How Baseball Put Its Stamp on the American Psyche

An exhibition at the National Postal Museum examines the history of the nation’s favorite pastime

Jackie Robinson smiling in a locker room
Jackie Robinson, seen savoring a 1956 win over Pittsburgh, debuted in the major leagues on April 15, 1947, as Brooklyn’s first baseman. Art Daley/Sports Illustrated/Getty Images

Some of my earliest memories are of sitting next to my grandfather, watching Jackie Robinson play for the Brooklyn Dodgers. I was too young to know what the Dodgers were, who Robinson was, or why my grandfather was glued to the television. But I knew this moment meant something special to him.

In the following years, I began to understand what had kept his eyes on that screen, though my team was the Yankees. I played baseball diligently growing up, but I was never great. Still, like my grandfather and like millions of other Americans, I fell in love with the sport. The strength and patience required to step up to the plate, waiting for the pitch to come. The grace and skill of the outfielders, sprinting and diving through that vast green expanse. The courage of folks like Robinson, Brooklyn Dodgers catcher Roy Campanella and Dodgers pitcher Don Newcombe, who changed the face of the sport. Decades later, when I had the opportunity to work with Jackie Robinson-related collections at the National Museum of American History, I felt that I was honoring my grandfather’s passion.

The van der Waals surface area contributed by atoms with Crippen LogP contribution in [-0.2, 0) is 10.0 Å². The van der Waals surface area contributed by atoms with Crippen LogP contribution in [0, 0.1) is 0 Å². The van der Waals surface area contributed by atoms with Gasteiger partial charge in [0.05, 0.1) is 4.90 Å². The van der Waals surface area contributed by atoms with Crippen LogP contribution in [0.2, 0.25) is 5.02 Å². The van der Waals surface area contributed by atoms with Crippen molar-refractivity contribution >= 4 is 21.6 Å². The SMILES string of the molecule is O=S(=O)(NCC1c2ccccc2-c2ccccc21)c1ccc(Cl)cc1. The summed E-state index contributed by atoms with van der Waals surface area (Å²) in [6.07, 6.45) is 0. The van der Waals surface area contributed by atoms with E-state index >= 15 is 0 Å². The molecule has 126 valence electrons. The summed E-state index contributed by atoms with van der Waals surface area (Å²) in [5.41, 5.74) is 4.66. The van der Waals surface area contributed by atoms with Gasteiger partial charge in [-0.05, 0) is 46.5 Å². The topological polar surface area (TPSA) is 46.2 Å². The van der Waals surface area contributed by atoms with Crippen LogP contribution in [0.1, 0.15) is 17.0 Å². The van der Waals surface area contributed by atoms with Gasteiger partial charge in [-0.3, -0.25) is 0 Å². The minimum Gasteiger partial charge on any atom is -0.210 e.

a portait of Jackie Robinson as a Brooklyn Dodger
Born in Cairo, Georgia, Jackie Robinson transformed professional sports in 1947 by becoming the first African American player in Major League Baseball. National Portrait Gallery, Smithsonian Institution

This spring, the Smithsonian is celebrating the start of the baseball season with “Baseball: America’s Home Run,” opening at the National Postal Museum (NPM) in April. Featuring hundreds of U.S. and international stamps commemorating great players and historic moments, the exhibition approaches the story from a unique global perspective. “America’s Home Run” explores the origins of the sport in the early 19th century; baseball’s rise in worldwide popularity throughout the 20th century; and the sport’s most storied fields and the communities that call them home. Importantly, because 2022 marks the 75th anniversary of Jackie Robinson integrating Major League Baseball, the exhibition will detail both baseball’s history of segregation and how the sport enabled people of color, immigrant groups and other disenfranchised communities to claim their Americanness and their equality.

For generations, baseball has been an expression of national identity. I am so proud that NPM can enrich our understanding of baseball by helping casual observers and die-hard fans alike learn something new. And, like so many around the country, I can’t wait to watch this season once it begins.

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